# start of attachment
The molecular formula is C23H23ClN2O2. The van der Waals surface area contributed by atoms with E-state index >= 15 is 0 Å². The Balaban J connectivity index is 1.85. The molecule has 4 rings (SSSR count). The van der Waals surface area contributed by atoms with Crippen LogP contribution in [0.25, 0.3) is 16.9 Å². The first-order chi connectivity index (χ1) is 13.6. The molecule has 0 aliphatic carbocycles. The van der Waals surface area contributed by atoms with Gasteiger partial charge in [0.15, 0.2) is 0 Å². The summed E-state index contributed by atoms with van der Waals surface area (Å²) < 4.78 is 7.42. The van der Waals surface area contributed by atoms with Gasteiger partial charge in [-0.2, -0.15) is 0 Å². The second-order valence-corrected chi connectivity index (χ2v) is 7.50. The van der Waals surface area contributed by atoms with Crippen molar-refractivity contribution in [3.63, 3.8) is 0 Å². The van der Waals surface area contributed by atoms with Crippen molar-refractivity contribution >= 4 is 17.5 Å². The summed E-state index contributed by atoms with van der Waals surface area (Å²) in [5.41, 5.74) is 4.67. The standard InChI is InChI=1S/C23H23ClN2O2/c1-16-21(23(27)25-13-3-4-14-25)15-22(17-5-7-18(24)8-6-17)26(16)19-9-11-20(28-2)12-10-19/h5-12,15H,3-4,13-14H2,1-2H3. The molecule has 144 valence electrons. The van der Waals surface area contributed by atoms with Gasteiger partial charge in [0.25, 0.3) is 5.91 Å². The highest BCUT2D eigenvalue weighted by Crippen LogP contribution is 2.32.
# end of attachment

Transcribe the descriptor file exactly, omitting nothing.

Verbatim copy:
The molecular formula is C23H23ClN2O2. The van der Waals surface area contributed by atoms with E-state index >= 15 is 0 Å². The Balaban J connectivity index is 1.85. The molecule has 4 rings (SSSR count). The van der Waals surface area contributed by atoms with Crippen LogP contribution in [0.25, 0.3) is 16.9 Å². The first-order chi connectivity index (χ1) is 13.6. The molecule has 0 aliphatic carbocycles. The van der Waals surface area contributed by atoms with Gasteiger partial charge in [0.15, 0.2) is 0 Å². The summed E-state index contributed by atoms with van der Waals surface area (Å²) < 4.78 is 7.42. The van der Waals surface area contributed by atoms with Gasteiger partial charge in [-0.2, -0.15) is 0 Å². The second-order valence-corrected chi connectivity index (χ2v) is 7.50. The van der Waals surface area contributed by atoms with Crippen molar-refractivity contribution in [3.63, 3.8) is 0 Å². The van der Waals surface area contributed by atoms with Crippen molar-refractivity contribution >= 4 is 17.5 Å². The summed E-state index contributed by atoms with van der Waals surface area (Å²) in [5.41, 5.74) is 4.67. The standard InChI is InChI=1S/C23H23ClN2O2/c1-16-21(23(27)25-13-3-4-14-25)15-22(17-5-7-18(24)8-6-17)26(16)19-9-11-20(28-2)12-10-19/h5-12,15H,3-4,13-14H2,1-2H3. The molecule has 144 valence electrons. The van der Waals surface area contributed by atoms with Gasteiger partial charge in [0.25, 0.3) is 5.91 Å². The highest BCUT2D eigenvalue weighted by Crippen LogP contribution is 2.32.